Leave it to Bezos
Around the town
In what is allegedly not an April Fools stunt launched five months prematurely, Jeff Bezos announced that Amazon plans to start delivering packages by drone. He took to CBS’ 60 Minutes last night to announce that packages less than five pounds will be mailed by the flying robots as part of its “Amazon Prime Air” program.
The Future of the Ebook
Vox Media is buying Curbed Network, “a saucy trio of urban lifestyle and entertainment blogs,” for an estimated $20 to $30 million. (Fortune)
Is Rupert Murdoch really happy? Sure. He’s an 82 year-old media mogul who is not going to jail for phone hacking. Plus, he bought a vineyard! (USA Today)
Leave it to Bezos
Have you tried searching Amazon for anything other than a specific book lately? Don’t, because your results will be clogged with crap. Try finding a half-decent romance novel and it’ll become instantly clear why GoodReads has gotten so popular–keyword searches are full of poorly written pornography with hideous covers.
But the flood of poorly vetted self-published work poses much, much bigger problems for booksellers. Take, for instance, British bookseller W.H. Smith, which was recently found to be carrying titles like Daddy Rapes the Virgin Daughter in the Attic and Amber’s Rape By Her Parolee Father. A search for “daddy” would return eye-searing results, inspiring a shitstorm across the pond in the U.K.
Money Money Money
Betabeat has long harbored a not-so-secret suspicion that Jeff Bezos might actually be Lex Luthor. Well, fire up your word processor and get ready to write some crossover fanfic, because a new profile in Bloomberg Businessweek, excerpted from a coming book by writer Brad Stone, essentially confirms at least one major overlap: Jeff Bezos loves pitching a good fit at his henchmen.
Apparently some of his employees call his angry fits “nutters.” Take this anecdote of his response to a poorly planned-out update: “He called me a ‘complete f------ idiot’ and said he had no idea why he hired idiots like me at the company, and said, ‘I need you to clean up your organization.”
Bad news, guys: It sounds like Startupland might be losing 4-Hour Workweek scribe and Valley guru Tim Ferriss. Or at least his money, anyway.
Mr. Ferriss recently sat down for a chat with Fortune and revealed that, in fact, he’s “considering dialing my startup involvement.” Why’s that? Too much dumb money:
Around the town
The Amazon website went down this afternoon, but is since fixed.
For around twenty minutes, typing in “Amazon.com” resulted in a message that said: “Oops! We’re very sorry, but we’re having trouble doing what you just asked us to do. Please give us another chance–click the Back button on your browser and try your request again. Or start from the beginning on our homepage.” Eventually, giving the site a second chance worked.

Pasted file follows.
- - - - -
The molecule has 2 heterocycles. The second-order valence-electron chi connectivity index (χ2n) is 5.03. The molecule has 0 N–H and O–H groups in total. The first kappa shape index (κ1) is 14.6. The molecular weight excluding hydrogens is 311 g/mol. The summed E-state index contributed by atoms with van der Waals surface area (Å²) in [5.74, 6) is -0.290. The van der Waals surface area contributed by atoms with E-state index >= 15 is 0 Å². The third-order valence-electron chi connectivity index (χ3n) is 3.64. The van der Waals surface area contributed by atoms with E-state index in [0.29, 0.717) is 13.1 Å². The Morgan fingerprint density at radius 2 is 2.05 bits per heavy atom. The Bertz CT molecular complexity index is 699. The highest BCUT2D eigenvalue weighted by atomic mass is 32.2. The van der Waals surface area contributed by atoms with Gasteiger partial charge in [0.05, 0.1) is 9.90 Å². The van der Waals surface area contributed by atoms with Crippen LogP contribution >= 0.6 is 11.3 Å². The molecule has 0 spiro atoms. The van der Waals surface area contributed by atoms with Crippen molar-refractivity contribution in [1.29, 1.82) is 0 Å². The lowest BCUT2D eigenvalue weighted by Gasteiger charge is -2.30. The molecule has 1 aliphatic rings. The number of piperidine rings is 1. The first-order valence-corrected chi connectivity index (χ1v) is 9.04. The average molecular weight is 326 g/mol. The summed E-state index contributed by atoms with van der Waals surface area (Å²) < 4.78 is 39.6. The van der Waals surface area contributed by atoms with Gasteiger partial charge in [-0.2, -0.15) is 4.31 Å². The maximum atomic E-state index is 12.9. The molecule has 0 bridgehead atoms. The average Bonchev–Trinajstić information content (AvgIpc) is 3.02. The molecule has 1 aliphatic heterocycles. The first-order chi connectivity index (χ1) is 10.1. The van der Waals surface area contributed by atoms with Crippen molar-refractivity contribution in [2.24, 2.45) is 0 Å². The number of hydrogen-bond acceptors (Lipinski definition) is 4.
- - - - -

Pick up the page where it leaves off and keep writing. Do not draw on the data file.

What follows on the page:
However, Amazon was kind of well-prepared, from a graphics persective. An image that illustrated the service failure message featured three titles Oops (a picture book), I’m Sorry…My Bad! (also a picture book) and Grave Mistake (which looks like a YA book).
This roundup might be a little top-heavy today, but it’s not every week that Jeff Bezos buys The Washington Post.
To start: the front-page headlines of The New York Times and the Post, respectively. (Newseum/Newseum)
Post associate editor Bob Woodward thinks the sale is “very sad,” but added: “I think in some ways, this Read More
Trouble is afoot in the land of Internet domains. Specifically, in the land of “generic top-level-domains”—or as they are known by non-geeks, the letters that come after the dot.
Retail giant Amazon has launched a bid to buy 76 new domains, including “.like” “.shop” “.author.” and the particularly contentious, “.pin.” These domains will not be Read More
If you finished all the books on your Kindle last night and wanted to download more, you probably would have been out of luck. The “buy” buttons for Kindle books disappeared, prompting panic and conspiracy theories–especially in light of the fact that only the big six publishers: Random House, Penguin, Macmillan, Simon & Schuster, Hachette and, Read More
We recently noticed an interesting reader-submitted review on Amazon for Jessica Grose’s new novel Sad Desk Salad. Slate editor David Plotz (Ms. Grose’s former boss, as she was a senior editor at Slate and most recently wrote for the site in August 2012) submitted a review just like any other normal book-buyer. “I Read More